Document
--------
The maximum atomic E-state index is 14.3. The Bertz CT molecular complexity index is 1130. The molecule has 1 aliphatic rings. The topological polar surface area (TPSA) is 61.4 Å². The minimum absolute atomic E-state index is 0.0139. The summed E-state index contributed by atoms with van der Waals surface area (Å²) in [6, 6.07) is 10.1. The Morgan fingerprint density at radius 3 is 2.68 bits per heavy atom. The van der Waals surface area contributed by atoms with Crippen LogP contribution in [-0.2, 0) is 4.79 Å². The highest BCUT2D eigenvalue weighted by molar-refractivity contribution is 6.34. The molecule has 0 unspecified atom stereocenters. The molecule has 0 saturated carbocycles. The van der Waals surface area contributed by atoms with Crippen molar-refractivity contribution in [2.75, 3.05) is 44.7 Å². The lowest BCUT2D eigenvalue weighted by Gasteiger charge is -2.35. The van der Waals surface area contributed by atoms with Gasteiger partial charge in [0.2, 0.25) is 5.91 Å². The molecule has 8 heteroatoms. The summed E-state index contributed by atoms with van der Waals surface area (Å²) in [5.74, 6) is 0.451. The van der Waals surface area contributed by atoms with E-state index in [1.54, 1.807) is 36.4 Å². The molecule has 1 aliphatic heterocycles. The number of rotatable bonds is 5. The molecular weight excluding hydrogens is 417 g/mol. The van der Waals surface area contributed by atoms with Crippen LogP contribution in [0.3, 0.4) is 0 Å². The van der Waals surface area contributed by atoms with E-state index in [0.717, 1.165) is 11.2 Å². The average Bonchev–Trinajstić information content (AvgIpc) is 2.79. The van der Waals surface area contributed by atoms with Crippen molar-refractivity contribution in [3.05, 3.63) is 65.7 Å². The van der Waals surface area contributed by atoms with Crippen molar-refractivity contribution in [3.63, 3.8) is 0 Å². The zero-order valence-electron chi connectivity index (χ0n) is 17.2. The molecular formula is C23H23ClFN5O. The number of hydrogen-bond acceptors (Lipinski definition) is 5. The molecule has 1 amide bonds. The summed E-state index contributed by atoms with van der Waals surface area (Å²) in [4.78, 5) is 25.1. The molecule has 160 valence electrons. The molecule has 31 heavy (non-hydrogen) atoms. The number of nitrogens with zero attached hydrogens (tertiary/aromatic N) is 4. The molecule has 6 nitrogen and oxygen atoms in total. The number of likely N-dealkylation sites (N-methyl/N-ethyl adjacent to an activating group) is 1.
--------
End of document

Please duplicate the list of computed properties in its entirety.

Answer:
The maximum atomic E-state index is 14.3. The Bertz CT molecular complexity index is 1130. The molecule has 1 aliphatic rings. The topological polar surface area (TPSA) is 61.4 Å². The minimum absolute atomic E-state index is 0.0139. The summed E-state index contributed by atoms with van der Waals surface area (Å²) in [6, 6.07) is 10.1. The Morgan fingerprint density at radius 3 is 2.68 bits per heavy atom. The van der Waals surface area contributed by atoms with Crippen LogP contribution in [-0.2, 0) is 4.79 Å². The highest BCUT2D eigenvalue weighted by molar-refractivity contribution is 6.34. The molecule has 0 unspecified atom stereocenters. The molecule has 0 saturated carbocycles. The van der Waals surface area contributed by atoms with Crippen molar-refractivity contribution in [2.75, 3.05) is 44.7 Å². The lowest BCUT2D eigenvalue weighted by Gasteiger charge is -2.35. The van der Waals surface area contributed by atoms with Gasteiger partial charge in [0.2, 0.25) is 5.91 Å². The molecule has 8 heteroatoms. The summed E-state index contributed by atoms with van der Waals surface area (Å²) in [5.74, 6) is 0.451. The van der Waals surface area contributed by atoms with E-state index in [1.54, 1.807) is 36.4 Å². The molecule has 1 aliphatic heterocycles. The number of rotatable bonds is 5. The molecular weight excluding hydrogens is 417 g/mol. The van der Waals surface area contributed by atoms with Crippen LogP contribution in [0.3, 0.4) is 0 Å². The van der Waals surface area contributed by atoms with E-state index in [0.717, 1.165) is 11.2 Å². The average Bonchev–Trinajstić information content (AvgIpc) is 2.79. The van der Waals surface area contributed by atoms with Crippen molar-refractivity contribution in [3.05, 3.63) is 65.7 Å². The van der Waals surface area contributed by atoms with Crippen molar-refractivity contribution in [3.63, 3.8) is 0 Å². The zero-order valence-electron chi connectivity index (χ0n) is 17.2. The molecular formula is C23H23ClFN5O. The number of hydrogen-bond acceptors (Lipinski definition) is 5. The molecule has 1 amide bonds. The summed E-state index contributed by atoms with van der Waals surface area (Å²) in [4.78, 5) is 25.1. The molecule has 160 valence electrons. The molecule has 31 heavy (non-hydrogen) atoms. The number of nitrogens with zero attached hydrogens (tertiary/aromatic N) is 4. The molecule has 6 nitrogen and oxygen atoms in total. The number of likely N-dealkylation sites (N-methyl/N-ethyl adjacent to an activating group) is 1.